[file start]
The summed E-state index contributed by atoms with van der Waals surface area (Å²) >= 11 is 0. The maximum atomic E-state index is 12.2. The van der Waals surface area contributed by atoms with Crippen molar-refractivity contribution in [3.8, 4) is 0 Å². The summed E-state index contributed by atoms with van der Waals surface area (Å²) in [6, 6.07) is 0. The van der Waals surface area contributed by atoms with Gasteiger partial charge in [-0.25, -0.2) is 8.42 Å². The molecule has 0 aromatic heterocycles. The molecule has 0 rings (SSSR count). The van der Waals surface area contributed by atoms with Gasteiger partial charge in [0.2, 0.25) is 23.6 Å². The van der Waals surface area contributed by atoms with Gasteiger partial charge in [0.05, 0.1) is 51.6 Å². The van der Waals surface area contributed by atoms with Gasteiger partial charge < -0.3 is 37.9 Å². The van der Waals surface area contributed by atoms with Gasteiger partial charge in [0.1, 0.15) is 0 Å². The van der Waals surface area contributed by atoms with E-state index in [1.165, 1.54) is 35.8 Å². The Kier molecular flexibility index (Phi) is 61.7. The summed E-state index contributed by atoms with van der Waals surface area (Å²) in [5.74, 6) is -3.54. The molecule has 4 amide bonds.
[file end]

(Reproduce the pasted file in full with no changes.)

The summed E-state index contributed by atoms with van der Waals surface area (Å²) >= 11 is 0. The maximum atomic E-state index is 12.2. The van der Waals surface area contributed by atoms with Crippen molar-refractivity contribution in [3.8, 4) is 0 Å². The summed E-state index contributed by atoms with van der Waals surface area (Å²) in [6, 6.07) is 0. The van der Waals surface area contributed by atoms with Gasteiger partial charge in [-0.25, -0.2) is 8.42 Å². The molecule has 0 aromatic heterocycles. The molecule has 0 rings (SSSR count). The van der Waals surface area contributed by atoms with Gasteiger partial charge in [0.2, 0.25) is 23.6 Å². The van der Waals surface area contributed by atoms with Gasteiger partial charge in [0.05, 0.1) is 51.6 Å². The van der Waals surface area contributed by atoms with Gasteiger partial charge < -0.3 is 37.9 Å². The van der Waals surface area contributed by atoms with Gasteiger partial charge in [0.1, 0.15) is 0 Å². The van der Waals surface area contributed by atoms with E-state index in [1.165, 1.54) is 35.8 Å². The Kier molecular flexibility index (Phi) is 61.7. The summed E-state index contributed by atoms with van der Waals surface area (Å²) in [5.74, 6) is -3.54. The molecule has 4 amide bonds.